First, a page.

Research and teaching
My scholarship focuses on the development and evaluation of effective instructional strategies and curriculum that promote student learning, engagement and advancement of foundational skills. There is a growing body of evidence suggesting that instructional strategies that actively engage students with the course content, in both lecture and laboratory, allow them to develop a deeper understanding of the subject material, to retain knowledge for longer periods of time and to apply knowledge when faced with novel situations. Research also suggests that students exposed to learning environments that foster a conceptual understanding of scientific facts and principles rather than those focused on information delivery are more likely to remain in, and graduate from, science programs. For the last two years, we have been completing a detailed study of student learning in first year biology classes following a major curriculum revision. Within both the Natural Sciences Program and the Department of Biological Sciences, I work to incorporate effective evidence-based teaching strategies in my classes. I work with colleagues to develop assignments, in-class activities and laboratories that actively engage students and encourage the development of foundational skills.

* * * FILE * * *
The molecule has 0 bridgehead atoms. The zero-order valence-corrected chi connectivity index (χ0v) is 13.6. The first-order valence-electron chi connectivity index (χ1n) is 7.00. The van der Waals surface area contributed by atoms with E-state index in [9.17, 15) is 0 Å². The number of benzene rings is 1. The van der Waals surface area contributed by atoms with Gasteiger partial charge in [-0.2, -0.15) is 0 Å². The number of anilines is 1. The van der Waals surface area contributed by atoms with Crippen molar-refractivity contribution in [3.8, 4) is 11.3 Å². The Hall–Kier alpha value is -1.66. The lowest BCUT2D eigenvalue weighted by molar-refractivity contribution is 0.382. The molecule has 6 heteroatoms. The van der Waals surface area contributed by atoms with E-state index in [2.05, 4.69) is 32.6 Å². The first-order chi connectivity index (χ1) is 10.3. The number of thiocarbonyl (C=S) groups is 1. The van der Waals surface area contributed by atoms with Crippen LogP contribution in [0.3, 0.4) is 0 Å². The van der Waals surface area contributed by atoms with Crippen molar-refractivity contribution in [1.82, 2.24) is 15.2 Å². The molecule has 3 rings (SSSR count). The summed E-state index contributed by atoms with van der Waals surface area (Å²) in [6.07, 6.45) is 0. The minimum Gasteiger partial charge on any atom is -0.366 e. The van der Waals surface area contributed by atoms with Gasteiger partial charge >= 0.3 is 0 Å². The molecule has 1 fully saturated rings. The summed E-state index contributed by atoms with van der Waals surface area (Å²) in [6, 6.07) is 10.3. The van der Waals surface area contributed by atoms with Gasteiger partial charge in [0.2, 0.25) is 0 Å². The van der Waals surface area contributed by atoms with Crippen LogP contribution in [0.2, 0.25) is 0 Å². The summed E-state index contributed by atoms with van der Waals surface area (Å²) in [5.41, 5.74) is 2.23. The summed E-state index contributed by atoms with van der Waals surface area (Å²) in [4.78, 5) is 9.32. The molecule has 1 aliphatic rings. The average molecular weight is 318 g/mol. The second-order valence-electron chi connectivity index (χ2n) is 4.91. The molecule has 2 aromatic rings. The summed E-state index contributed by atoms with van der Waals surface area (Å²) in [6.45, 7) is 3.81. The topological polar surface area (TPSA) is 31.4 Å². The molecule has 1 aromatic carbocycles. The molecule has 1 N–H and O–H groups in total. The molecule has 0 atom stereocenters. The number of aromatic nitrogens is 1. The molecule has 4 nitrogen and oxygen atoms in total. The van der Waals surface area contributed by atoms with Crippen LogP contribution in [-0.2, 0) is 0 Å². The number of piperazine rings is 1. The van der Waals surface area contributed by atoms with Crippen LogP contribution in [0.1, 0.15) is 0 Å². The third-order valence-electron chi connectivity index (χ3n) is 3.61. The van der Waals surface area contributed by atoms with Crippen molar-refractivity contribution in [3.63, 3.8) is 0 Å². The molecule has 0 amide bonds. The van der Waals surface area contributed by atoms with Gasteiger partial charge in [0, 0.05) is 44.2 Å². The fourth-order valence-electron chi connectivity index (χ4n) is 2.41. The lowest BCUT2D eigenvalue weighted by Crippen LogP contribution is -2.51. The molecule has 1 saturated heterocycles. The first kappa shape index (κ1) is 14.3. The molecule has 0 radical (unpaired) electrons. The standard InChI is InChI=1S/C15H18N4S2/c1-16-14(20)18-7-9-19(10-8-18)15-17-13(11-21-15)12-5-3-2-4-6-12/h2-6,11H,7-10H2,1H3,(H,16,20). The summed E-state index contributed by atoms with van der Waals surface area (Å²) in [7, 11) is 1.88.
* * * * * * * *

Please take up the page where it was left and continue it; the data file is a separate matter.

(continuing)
- Comparot SM, Graham CM, Reid DM. 2002. Methyl Jasmonate Elicits an Antioxidant Response in both Light- and Dark-Grown Canola (Brassica napus) Seedlings. Plant Growth Regulation 38 (1): 21-30.
- Graham CM, Ehrenshaft M, Reid DM. 2004. A highly conserved gene for vitamin B6 biosynthesis may have consequences for stress and hormone responses in plants. Physiologia Plantarum 121:8-14.